a / an / one

Use one when the number is important; when you want to emphasize that it is only one (and not two or three or more):

  • One of these eggs is rotten, but the others are OK.
  • I wanted to buy three CDs, but I didn’t have enough money, so I bought only one.

    In all other cases, when the fact of being “one” is not important, use a / an:

  • I had an omelet for breakfast.
  • I bought a new CD yesterday.

    What about the difference between a and an? We use an before words beginning with a vowel sound, and a before all other words:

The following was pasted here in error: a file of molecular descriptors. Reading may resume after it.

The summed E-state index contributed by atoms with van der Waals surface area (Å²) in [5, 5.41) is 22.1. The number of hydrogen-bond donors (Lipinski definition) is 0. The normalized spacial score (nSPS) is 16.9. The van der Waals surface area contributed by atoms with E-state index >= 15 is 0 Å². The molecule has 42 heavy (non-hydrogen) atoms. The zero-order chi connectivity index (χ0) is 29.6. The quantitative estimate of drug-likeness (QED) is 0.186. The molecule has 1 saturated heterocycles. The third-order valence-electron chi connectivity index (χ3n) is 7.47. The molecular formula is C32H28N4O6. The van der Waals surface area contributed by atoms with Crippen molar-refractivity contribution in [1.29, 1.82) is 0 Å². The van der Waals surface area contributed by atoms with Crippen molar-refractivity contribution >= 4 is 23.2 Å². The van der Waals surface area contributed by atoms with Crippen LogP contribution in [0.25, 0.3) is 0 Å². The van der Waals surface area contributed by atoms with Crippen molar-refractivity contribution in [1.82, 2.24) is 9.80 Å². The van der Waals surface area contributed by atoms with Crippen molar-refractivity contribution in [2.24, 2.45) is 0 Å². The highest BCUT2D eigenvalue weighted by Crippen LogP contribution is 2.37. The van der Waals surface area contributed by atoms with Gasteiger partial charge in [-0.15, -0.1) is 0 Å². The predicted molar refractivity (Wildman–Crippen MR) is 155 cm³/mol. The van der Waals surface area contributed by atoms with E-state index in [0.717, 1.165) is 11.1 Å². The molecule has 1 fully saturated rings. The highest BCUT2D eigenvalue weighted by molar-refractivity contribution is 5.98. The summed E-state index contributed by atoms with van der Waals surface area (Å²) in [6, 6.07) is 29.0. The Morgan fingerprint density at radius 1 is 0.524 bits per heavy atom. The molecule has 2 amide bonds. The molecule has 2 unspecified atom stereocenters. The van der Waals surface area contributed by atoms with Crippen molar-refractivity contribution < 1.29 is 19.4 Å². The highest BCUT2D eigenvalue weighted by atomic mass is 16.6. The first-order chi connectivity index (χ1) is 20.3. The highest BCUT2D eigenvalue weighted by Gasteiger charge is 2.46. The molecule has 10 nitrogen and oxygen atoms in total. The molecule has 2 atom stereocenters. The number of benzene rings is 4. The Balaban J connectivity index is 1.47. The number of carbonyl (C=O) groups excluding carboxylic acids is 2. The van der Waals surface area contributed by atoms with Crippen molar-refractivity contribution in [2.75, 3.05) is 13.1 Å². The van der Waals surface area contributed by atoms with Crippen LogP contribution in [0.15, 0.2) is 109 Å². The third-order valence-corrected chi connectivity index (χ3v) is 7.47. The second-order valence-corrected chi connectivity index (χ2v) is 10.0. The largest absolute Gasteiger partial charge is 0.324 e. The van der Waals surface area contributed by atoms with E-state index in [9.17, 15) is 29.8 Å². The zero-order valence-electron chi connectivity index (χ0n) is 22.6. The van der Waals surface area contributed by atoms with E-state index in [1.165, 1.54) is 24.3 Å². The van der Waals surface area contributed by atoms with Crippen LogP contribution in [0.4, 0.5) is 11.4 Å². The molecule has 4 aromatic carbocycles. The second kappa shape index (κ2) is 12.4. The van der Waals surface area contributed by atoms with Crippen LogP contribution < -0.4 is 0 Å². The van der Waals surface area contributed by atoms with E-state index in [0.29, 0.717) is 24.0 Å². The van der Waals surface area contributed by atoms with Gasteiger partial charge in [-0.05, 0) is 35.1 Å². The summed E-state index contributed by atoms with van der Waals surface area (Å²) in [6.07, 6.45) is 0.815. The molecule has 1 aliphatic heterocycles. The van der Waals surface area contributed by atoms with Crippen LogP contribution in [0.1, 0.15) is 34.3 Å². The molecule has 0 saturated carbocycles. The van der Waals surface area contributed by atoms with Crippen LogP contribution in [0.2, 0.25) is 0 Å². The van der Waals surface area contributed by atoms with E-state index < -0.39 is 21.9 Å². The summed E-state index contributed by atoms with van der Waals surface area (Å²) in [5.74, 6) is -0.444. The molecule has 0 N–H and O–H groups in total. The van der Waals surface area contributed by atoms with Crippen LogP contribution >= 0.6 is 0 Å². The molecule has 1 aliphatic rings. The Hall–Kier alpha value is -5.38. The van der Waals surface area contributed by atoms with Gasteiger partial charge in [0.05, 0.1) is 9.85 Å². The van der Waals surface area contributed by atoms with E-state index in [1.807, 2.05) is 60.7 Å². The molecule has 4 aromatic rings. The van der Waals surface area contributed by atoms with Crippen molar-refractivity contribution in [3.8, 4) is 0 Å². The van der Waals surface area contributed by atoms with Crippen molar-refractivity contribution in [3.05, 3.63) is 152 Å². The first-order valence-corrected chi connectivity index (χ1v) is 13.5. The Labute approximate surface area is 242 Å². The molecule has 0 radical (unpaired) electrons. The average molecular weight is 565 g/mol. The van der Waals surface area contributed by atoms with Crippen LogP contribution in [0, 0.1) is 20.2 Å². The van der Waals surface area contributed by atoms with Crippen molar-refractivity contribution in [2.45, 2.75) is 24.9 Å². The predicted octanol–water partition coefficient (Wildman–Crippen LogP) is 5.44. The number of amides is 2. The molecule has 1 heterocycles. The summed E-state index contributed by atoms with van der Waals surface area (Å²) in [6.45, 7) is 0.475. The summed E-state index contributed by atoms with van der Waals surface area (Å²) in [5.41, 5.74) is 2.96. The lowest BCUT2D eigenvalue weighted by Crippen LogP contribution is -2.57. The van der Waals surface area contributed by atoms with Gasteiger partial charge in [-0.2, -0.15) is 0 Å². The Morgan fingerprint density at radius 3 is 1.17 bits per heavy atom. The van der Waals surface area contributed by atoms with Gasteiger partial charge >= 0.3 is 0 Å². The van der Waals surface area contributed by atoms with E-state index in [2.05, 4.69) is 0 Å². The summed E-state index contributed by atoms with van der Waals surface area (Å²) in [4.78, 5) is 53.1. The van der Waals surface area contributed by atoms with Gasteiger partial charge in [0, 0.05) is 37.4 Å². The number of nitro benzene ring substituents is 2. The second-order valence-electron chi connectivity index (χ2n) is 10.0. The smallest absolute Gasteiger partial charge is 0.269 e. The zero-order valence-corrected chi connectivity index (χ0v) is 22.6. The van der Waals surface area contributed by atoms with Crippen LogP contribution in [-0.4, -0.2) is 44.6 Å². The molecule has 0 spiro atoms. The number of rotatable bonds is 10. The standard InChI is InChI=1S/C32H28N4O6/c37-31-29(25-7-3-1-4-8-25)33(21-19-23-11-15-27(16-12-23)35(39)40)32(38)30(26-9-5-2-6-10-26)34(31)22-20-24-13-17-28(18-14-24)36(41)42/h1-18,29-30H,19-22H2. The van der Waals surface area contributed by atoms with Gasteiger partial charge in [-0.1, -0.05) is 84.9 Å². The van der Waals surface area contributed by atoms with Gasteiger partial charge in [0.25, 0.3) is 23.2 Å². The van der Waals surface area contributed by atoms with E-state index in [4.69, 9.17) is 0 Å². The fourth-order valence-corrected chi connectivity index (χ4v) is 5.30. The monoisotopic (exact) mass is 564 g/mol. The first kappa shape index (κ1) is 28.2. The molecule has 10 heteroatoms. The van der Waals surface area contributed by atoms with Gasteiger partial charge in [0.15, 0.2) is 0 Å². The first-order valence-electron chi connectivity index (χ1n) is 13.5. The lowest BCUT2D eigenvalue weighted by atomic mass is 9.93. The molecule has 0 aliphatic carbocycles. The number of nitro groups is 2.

• an apple / a banana
  • an ice cream cone / a piece of cake
  • an egg / a carrot
  • an omelet / a steak
  • an umbrella / a uniform

    (because “uniform” is pronouncedyuniform)

  • an hour / a hat

    (we use an with hour because the H in hour is silent, but the H in hat is not)